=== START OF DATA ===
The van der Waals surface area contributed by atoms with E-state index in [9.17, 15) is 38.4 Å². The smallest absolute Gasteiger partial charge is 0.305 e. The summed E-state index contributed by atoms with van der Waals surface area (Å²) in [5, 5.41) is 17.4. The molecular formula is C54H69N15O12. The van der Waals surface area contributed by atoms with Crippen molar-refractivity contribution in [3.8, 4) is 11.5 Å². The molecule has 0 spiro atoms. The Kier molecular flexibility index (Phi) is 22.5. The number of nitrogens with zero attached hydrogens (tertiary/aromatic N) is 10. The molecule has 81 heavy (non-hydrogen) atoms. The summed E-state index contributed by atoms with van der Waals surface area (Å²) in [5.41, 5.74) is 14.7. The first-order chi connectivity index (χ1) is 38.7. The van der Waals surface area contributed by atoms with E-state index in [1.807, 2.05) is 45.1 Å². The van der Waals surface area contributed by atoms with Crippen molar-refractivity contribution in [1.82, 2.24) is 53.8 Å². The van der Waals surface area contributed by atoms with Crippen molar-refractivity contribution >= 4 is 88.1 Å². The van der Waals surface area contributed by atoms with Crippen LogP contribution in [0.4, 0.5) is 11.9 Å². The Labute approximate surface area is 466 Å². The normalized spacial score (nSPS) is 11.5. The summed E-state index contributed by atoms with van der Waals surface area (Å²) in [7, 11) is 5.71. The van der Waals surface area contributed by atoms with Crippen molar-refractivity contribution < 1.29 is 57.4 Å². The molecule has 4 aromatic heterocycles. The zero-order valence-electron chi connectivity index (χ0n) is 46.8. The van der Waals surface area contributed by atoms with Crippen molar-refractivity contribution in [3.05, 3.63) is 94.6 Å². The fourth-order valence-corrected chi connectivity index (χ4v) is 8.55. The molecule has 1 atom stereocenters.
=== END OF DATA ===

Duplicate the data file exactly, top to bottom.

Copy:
The van der Waals surface area contributed by atoms with E-state index in [9.17, 15) is 38.4 Å². The smallest absolute Gasteiger partial charge is 0.305 e. The summed E-state index contributed by atoms with van der Waals surface area (Å²) in [5, 5.41) is 17.4. The molecular formula is C54H69N15O12. The van der Waals surface area contributed by atoms with Crippen molar-refractivity contribution in [3.8, 4) is 11.5 Å². The molecule has 0 spiro atoms. The Kier molecular flexibility index (Phi) is 22.5. The number of nitrogens with zero attached hydrogens (tertiary/aromatic N) is 10. The molecule has 81 heavy (non-hydrogen) atoms. The summed E-state index contributed by atoms with van der Waals surface area (Å²) in [5.41, 5.74) is 14.7. The first-order chi connectivity index (χ1) is 38.7. The van der Waals surface area contributed by atoms with E-state index in [1.807, 2.05) is 45.1 Å². The van der Waals surface area contributed by atoms with Crippen molar-refractivity contribution in [1.82, 2.24) is 53.8 Å². The van der Waals surface area contributed by atoms with Crippen molar-refractivity contribution >= 4 is 88.1 Å². The van der Waals surface area contributed by atoms with Crippen LogP contribution in [0.4, 0.5) is 11.9 Å². The Labute approximate surface area is 466 Å². The normalized spacial score (nSPS) is 11.5. The summed E-state index contributed by atoms with van der Waals surface area (Å²) in [7, 11) is 5.71. The van der Waals surface area contributed by atoms with Crippen molar-refractivity contribution < 1.29 is 57.4 Å². The molecule has 4 aromatic heterocycles. The zero-order valence-electron chi connectivity index (χ0n) is 46.8. The van der Waals surface area contributed by atoms with Crippen molar-refractivity contribution in [3.05, 3.63) is 94.6 Å². The fourth-order valence-corrected chi connectivity index (χ4v) is 8.55. The molecule has 1 atom stereocenters.